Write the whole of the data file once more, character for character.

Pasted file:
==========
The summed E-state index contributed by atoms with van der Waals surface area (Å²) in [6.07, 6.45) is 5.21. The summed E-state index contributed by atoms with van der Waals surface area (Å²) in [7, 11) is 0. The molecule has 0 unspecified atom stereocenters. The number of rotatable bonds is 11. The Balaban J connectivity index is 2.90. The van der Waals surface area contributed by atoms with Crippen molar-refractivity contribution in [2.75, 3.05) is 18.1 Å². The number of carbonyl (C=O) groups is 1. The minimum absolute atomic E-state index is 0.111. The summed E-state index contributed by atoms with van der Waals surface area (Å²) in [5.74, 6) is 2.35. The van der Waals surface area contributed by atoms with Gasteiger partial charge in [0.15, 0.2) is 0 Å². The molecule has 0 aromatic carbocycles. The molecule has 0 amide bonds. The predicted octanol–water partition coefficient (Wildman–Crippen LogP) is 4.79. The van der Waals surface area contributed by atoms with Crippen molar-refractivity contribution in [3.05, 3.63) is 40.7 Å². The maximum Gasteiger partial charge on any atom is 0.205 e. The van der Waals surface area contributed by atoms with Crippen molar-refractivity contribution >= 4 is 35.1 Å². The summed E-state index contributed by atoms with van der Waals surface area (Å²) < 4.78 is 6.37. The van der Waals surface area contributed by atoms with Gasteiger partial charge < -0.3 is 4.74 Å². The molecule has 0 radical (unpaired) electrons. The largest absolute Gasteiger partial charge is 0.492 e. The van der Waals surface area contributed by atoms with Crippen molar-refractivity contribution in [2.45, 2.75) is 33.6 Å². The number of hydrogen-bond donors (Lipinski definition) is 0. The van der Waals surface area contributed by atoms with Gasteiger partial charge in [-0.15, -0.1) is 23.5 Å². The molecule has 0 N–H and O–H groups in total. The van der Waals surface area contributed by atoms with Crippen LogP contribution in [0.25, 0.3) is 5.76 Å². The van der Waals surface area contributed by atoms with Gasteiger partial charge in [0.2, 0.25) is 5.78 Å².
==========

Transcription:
The summed E-state index contributed by atoms with van der Waals surface area (Å²) in [6.07, 6.45) is 5.21. The summed E-state index contributed by atoms with van der Waals surface area (Å²) in [7, 11) is 0. The molecule has 0 unspecified atom stereocenters. The number of rotatable bonds is 11. The Balaban J connectivity index is 2.90. The van der Waals surface area contributed by atoms with Crippen molar-refractivity contribution in [2.75, 3.05) is 18.1 Å². The number of carbonyl (C=O) groups is 1. The minimum absolute atomic E-state index is 0.111. The summed E-state index contributed by atoms with van der Waals surface area (Å²) in [5.74, 6) is 2.35. The van der Waals surface area contributed by atoms with Gasteiger partial charge in [0.15, 0.2) is 0 Å². The molecule has 0 aromatic carbocycles. The molecule has 0 amide bonds. The predicted octanol–water partition coefficient (Wildman–Crippen LogP) is 4.79. The van der Waals surface area contributed by atoms with Crippen molar-refractivity contribution in [3.05, 3.63) is 40.7 Å². The maximum Gasteiger partial charge on any atom is 0.205 e. The van der Waals surface area contributed by atoms with Crippen molar-refractivity contribution >= 4 is 35.1 Å². The summed E-state index contributed by atoms with van der Waals surface area (Å²) < 4.78 is 6.37. The van der Waals surface area contributed by atoms with Gasteiger partial charge < -0.3 is 4.74 Å². The molecule has 0 radical (unpaired) electrons. The largest absolute Gasteiger partial charge is 0.492 e. The van der Waals surface area contributed by atoms with Crippen molar-refractivity contribution in [2.45, 2.75) is 33.6 Å². The number of hydrogen-bond donors (Lipinski definition) is 0. The van der Waals surface area contributed by atoms with Gasteiger partial charge in [-0.15, -0.1) is 23.5 Å². The molecule has 0 N–H and O–H groups in total. The van der Waals surface area contributed by atoms with Crippen LogP contribution in [0.25, 0.3) is 5.76 Å². The van der Waals surface area contributed by atoms with Gasteiger partial charge in [0.2, 0.25) is 5.78 Å².